teach your dog to wear protective footwear, which is a good idea if your dog
is too big to carry here in the desert.

5. Pool safety
If you have a Pool, teach your dog to swim just in case the dog accidently
falls in the pool. The more familiar the dog is with swimming the less likely
the chance of the dog drowning due to the mind panicking. There is also
great pool safety supplies like the Scamper Ramp, alarms worn on the dog's
body if it goes in the water the alarm will sound to a remote speaker in the
house, and for the certain breeds that have a harder time swimming like
bulldogs or most flat nosed breeds they have doggie life jackets. The alarms
you can buy at any pool supply store, the Scamper Ramp you may have to
get online as well as the life jackets, not many pet supply stores carry such

6. Leave pets at home for firework displays
If you’re headed out to watch the fireworks display it’s best to leave your
dog at home. The loud noises mixed with the nighttime away from home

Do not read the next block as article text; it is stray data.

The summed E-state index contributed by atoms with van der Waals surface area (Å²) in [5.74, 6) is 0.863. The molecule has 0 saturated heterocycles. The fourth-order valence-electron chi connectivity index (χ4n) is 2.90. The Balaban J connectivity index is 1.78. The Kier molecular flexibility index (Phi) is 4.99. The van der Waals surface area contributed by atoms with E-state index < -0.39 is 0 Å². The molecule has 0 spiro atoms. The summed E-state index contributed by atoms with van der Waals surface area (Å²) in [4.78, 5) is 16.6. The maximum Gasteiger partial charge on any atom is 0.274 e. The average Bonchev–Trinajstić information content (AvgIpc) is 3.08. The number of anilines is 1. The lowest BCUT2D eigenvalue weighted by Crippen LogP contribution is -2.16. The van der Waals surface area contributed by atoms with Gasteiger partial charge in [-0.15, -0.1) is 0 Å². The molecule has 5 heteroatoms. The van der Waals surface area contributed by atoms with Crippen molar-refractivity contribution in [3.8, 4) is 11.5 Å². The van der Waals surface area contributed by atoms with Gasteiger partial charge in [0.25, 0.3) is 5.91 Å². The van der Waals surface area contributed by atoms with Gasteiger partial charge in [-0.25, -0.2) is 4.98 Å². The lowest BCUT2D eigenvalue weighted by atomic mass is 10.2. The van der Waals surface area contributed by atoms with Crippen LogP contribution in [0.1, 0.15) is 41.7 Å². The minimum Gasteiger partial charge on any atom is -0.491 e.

can cause your dog to become disorientated and loud noises can scare a dog
so bad it flees without any thought. I feel it is best to not leave your dog
unattended until you know how your dog will react with the noise. If you
must leave then keep a T.V. or radio on louder than usual to try and drown
out the noise, you can have lavender essential oils in a scentsy wax warmer,
lavender is a calming scent. Don’t give your dog access to the outside unless
you go with them. A scared dog will scale a wall or fit through gates and
take off running. If your dog gets really stressed stay home with it and talk
to your vet regarding medications that will help keep your dog calmer.

7. Know the signs of heat stress
The signs of heat stress in dogs include excessive panting or difficulty
breathing, increased heart and respiratory rate, drooling, mild weakness,
stumbling, or even collapse. If your dog is experiencing any of these
symptoms, head to the shade, grab cold water, and apply cool, wet towels to
the dog's chest and abdomen to the dog to cool the dog off. Call your vet for